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Pediatrics & Therapeutics

Pediatrics & Therapeutics
Open Access

ISSN: 2161-0665

+44 1478 350008

Abstract

Emerging Issues in Managing Pediatric Parasitic Infections: An Assessment of Clinical and Epidemiological Knowledge of Giardiasis and Cryptosporidiosis

Elizabeth Attias, Steven J Czinn, Clayton Harro, Flor M Munoz, Robbyn E Sockolow and Jimmy T Black

Background: We are not aware of any survey data that has assessed the general awareness by pediatricians of Giardia and/or Cryptosporidium infection, the most common causes of human intestinal parasitic infections in the United States. The aim of this survey was to evaluate pediatrician knowledge and perceptions on the treatment of parasitic infections in children 1-12 years of age.

Methods: A 44-question online survey was conducted from July 1 to July 14, 2014 among 1000 pediatricians.

Results: Almost all respondents identified viruses as the most likely cause of diarrhea (95.0%) in young patients and therefore reported treating with supportive therapy (82.4%). Approximately only 10% of respondents would suspect parasites if the diarrhea became persistent, with the duration of persistence generally considered as more than 1-2 weeks. If they considered parasites as the cause of diarrhea, they would most commonly test for both Cryptosporidium and Giardia, and initiate therapy after confirmation (70.9%). The drug of first choice for empiric therapy was most commonly metronidazole (78.4%) followed by paromomycin (10.4%) and nitazoxanide (6.4%). Notably, 72.0% of pediatricians considered the availability of nitazoxanide would change their potential treatment choice for diarrhea. Respondents preferred additional print materials (56.2%) followed by live events including web-based education (35.6%) to receive additional education concerning parasitic infection in children.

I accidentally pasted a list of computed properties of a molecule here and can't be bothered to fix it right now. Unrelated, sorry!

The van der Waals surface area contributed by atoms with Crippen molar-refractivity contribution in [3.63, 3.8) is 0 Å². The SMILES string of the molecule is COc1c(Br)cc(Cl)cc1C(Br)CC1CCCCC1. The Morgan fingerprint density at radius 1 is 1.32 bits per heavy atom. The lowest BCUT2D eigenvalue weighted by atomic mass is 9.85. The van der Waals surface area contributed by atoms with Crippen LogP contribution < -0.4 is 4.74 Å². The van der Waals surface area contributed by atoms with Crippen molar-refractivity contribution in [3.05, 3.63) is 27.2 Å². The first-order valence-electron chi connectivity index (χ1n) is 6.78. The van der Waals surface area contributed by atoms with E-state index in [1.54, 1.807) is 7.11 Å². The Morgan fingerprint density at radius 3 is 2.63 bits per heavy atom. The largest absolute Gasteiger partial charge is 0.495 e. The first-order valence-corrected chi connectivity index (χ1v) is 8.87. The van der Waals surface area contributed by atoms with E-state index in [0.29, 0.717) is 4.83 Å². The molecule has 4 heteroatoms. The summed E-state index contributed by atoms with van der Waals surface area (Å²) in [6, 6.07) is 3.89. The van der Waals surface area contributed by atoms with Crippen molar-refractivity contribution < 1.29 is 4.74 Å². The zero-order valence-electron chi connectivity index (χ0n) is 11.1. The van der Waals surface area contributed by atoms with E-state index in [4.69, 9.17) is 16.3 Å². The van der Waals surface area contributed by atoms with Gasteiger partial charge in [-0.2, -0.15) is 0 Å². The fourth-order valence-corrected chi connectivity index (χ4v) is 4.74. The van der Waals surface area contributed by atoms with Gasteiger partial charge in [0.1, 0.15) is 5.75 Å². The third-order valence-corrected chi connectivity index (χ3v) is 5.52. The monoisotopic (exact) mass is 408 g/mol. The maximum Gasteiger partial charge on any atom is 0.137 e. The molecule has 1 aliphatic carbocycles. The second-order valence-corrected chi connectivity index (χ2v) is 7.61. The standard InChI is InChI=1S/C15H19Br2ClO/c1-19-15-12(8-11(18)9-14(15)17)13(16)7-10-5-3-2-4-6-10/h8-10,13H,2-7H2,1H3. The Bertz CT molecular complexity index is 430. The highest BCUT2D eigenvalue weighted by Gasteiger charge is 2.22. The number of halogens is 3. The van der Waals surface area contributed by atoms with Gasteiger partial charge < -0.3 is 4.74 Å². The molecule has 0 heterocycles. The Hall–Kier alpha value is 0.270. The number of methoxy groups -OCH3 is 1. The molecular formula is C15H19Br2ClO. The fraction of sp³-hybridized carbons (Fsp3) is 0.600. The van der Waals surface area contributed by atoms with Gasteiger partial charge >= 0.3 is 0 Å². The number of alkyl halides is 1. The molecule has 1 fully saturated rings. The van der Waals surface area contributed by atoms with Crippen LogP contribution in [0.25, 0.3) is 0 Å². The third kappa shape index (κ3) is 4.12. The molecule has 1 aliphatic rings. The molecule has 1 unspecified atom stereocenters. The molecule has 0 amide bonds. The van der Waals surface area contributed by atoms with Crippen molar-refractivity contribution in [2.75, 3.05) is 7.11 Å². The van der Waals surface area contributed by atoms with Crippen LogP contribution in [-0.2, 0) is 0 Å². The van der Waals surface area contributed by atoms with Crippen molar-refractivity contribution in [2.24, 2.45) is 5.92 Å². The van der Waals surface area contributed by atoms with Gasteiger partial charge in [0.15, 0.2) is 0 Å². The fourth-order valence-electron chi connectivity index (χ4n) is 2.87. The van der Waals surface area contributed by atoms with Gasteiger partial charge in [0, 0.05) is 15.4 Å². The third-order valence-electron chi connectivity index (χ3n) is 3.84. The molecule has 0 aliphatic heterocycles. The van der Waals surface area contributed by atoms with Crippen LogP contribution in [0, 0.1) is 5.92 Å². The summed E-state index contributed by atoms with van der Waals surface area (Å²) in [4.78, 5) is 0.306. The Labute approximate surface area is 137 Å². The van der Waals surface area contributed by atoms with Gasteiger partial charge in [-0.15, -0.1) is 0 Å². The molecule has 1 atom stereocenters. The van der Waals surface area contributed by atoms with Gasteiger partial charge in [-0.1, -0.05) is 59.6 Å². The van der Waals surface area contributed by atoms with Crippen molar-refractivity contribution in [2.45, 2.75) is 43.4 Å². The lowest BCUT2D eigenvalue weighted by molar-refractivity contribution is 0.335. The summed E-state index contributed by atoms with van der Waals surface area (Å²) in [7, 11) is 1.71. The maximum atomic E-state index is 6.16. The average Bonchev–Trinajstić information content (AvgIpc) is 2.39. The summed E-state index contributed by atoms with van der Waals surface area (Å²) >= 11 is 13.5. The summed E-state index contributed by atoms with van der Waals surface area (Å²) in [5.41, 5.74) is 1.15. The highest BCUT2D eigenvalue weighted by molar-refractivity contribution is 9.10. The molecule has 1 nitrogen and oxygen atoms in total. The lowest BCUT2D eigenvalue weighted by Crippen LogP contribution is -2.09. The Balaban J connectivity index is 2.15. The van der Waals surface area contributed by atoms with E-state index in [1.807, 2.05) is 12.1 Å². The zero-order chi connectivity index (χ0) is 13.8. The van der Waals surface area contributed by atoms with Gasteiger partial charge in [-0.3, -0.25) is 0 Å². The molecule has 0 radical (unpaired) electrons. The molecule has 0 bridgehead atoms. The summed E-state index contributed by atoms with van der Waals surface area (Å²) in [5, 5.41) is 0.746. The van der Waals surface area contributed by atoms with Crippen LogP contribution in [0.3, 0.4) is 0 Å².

Conclusion: This survey supports the need to enhance efforts to provide education among pediatricians on how best to manage and treat childhood diarrhea caused by parasites such as Giardia and Cryptosporidium.

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